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Sheriff candidate says misconduct claims overblown by opponent

In response to statements about prior misconduct in the workplace, a former Columbia County deputy who is challenging Sheriff Jeff Dickerson in the upcoming election says he wants to set the record straight.

The Sheriff’s Office alleged Dave Fuller had been disciplined a number of times during his 29-year career with the department.

Fuller retired at the beginning of September amid an internal investigation into an initially unreported early morning crash on April 1, where investigators suspected the deputy may have been intoxicated. He denied wrongdoing in not reporting the crash and said, while he had “a few drinks” earlier that night, he was not driving drunk (See Sept. 18 Spotlight edition, “Sheriff candidate calls investigation into crash ‘smoke and mirrors’”).

The Spotlight has requested access to both Dickerson’s and Fuller’s disciplinary history. Before he was elected as sheriff, Dickerson served with the Oregon State Police.

While not denying that disciplinary actions had been taken against him over the course of nearly three decades, Fuller said the sheriff’s statements about the nature of the situations — which included refusing to go to a call, not showing up for work and leaving the scene of a crash — were not completely accurate.

“I did get into an argument with a supervisor,” he said, addressing the charge of insubordination. According to Undersheriff Andy Moyer and Dickerson, Fuller was disciplined for getting into an argument with his supervising officer after he refused to go out on a call. “Sheriff Dickerson conveniently omits we were both yelling and swearing and the supervisor and I were both disciplined by him.”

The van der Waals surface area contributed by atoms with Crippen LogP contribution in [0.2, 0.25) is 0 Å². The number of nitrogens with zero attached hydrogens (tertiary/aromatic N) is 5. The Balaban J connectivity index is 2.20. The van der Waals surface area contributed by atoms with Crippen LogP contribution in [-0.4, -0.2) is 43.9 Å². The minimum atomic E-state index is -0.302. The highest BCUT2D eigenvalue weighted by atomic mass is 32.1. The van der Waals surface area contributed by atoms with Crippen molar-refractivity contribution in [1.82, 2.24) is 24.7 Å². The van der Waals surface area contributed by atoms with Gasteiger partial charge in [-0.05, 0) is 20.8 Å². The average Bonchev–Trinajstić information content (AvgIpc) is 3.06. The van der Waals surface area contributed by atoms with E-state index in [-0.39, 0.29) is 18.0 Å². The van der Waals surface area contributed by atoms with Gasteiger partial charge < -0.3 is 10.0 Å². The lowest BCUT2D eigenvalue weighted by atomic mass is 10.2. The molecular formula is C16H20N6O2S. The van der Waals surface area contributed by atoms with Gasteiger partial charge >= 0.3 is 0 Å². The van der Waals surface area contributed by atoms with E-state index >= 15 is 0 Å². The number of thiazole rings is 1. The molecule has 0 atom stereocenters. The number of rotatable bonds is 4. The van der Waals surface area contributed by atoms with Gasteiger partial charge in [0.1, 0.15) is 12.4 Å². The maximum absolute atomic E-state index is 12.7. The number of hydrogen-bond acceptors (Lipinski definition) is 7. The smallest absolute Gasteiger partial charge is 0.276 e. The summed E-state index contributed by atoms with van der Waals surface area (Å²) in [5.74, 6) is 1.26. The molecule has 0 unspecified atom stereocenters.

He called the charge that he failed to show up to work “false.”

“I called the office,” he wrote. “... and left a voice mail stating I would not be in that day but would be the next. I personally never asked (the supervisor) if he received the message and don’t intend to now.”

Fuller added he did not “flee” the scene of an accident in 1985 at the start of his career with the Sheriff’s Office. Moyer and Dickerson say Fuller was a passenger in the car, but that the female driver and female passenger were both intoxicated at the time of the crash. They say that Fuller, after checking to make sure everyone was okay, fled the scene. He was later disciplined for this.

“In retrospect, I should have stayed,” Fuller wrote in his letter to the Spotlight. “I left after making sure everyone was okay and they had all my information and knew where to reach me if needed.”

At the time of his retirement this September, the Sheriff’s Office was conducting a personnel investigation after Oregon State Police cited Fuller for not reporting a single-vehicle crash. Fuller said the damage costs to his vehicle were under the required $1,500 amount to require such a report.

Moyer said the Sheriff’s Office suspects Fuller was intoxicated at the time of the crash and that he lied during initial interviews with the department about the incident. Fuller told The Spotlight he had several alcoholic drinks that night during a casino fundraising event, but declined to specify exactly how much he drank.

Fuller wrote that he is not sure what Moyer and Dickerson meant when they said they suspected him of lying in the interviews about the crash.

“I answered the questions as honestly as I could,” he said.